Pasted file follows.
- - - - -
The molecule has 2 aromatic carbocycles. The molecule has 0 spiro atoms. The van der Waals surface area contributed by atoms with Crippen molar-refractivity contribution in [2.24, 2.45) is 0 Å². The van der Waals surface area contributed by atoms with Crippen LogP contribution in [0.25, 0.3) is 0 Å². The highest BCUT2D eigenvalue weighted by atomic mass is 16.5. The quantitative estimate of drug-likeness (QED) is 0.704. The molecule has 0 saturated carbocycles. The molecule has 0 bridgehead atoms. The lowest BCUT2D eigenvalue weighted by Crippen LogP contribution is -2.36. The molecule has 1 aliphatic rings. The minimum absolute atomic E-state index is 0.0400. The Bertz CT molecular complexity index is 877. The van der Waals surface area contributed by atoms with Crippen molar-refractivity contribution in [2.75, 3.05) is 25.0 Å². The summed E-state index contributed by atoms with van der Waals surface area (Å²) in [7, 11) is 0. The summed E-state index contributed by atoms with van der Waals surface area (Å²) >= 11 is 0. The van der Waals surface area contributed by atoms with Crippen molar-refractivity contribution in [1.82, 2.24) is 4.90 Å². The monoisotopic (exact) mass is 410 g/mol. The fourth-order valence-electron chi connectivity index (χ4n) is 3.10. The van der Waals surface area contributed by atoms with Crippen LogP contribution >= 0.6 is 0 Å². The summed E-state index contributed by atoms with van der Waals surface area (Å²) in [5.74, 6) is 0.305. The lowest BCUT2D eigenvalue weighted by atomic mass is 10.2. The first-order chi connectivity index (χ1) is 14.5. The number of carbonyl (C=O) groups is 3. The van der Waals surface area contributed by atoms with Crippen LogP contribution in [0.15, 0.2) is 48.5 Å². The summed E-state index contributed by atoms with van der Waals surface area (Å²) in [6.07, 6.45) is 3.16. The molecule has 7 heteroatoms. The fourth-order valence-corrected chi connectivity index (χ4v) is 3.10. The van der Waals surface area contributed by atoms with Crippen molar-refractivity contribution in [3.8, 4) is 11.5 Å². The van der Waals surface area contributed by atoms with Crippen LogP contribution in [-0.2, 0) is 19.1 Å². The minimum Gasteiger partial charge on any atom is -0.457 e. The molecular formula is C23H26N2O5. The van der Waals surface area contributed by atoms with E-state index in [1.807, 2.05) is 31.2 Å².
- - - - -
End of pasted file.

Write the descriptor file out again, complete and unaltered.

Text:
The molecule has 2 aromatic carbocycles. The molecule has 0 spiro atoms. The van der Waals surface area contributed by atoms with Crippen molar-refractivity contribution in [2.24, 2.45) is 0 Å². The van der Waals surface area contributed by atoms with Crippen LogP contribution in [0.25, 0.3) is 0 Å². The highest BCUT2D eigenvalue weighted by atomic mass is 16.5. The quantitative estimate of drug-likeness (QED) is 0.704. The molecule has 0 saturated carbocycles. The molecule has 0 bridgehead atoms. The lowest BCUT2D eigenvalue weighted by Crippen LogP contribution is -2.36. The molecule has 1 aliphatic rings. The minimum absolute atomic E-state index is 0.0400. The Bertz CT molecular complexity index is 877. The van der Waals surface area contributed by atoms with Crippen molar-refractivity contribution in [2.75, 3.05) is 25.0 Å². The summed E-state index contributed by atoms with van der Waals surface area (Å²) in [7, 11) is 0. The summed E-state index contributed by atoms with van der Waals surface area (Å²) >= 11 is 0. The van der Waals surface area contributed by atoms with Crippen molar-refractivity contribution in [1.82, 2.24) is 4.90 Å². The monoisotopic (exact) mass is 410 g/mol. The fourth-order valence-electron chi connectivity index (χ4n) is 3.10. The van der Waals surface area contributed by atoms with Crippen LogP contribution >= 0.6 is 0 Å². The summed E-state index contributed by atoms with van der Waals surface area (Å²) in [5.74, 6) is 0.305. The lowest BCUT2D eigenvalue weighted by atomic mass is 10.2. The first-order chi connectivity index (χ1) is 14.5. The number of carbonyl (C=O) groups is 3. The van der Waals surface area contributed by atoms with Crippen LogP contribution in [0.15, 0.2) is 48.5 Å². The summed E-state index contributed by atoms with van der Waals surface area (Å²) in [6.07, 6.45) is 3.16. The molecule has 7 heteroatoms. The fourth-order valence-corrected chi connectivity index (χ4v) is 3.10. The van der Waals surface area contributed by atoms with Crippen molar-refractivity contribution in [3.8, 4) is 11.5 Å². The van der Waals surface area contributed by atoms with Crippen LogP contribution in [-0.2, 0) is 19.1 Å². The minimum Gasteiger partial charge on any atom is -0.457 e. The molecular formula is C23H26N2O5. The van der Waals surface area contributed by atoms with E-state index in [1.807, 2.05) is 31.2 Å².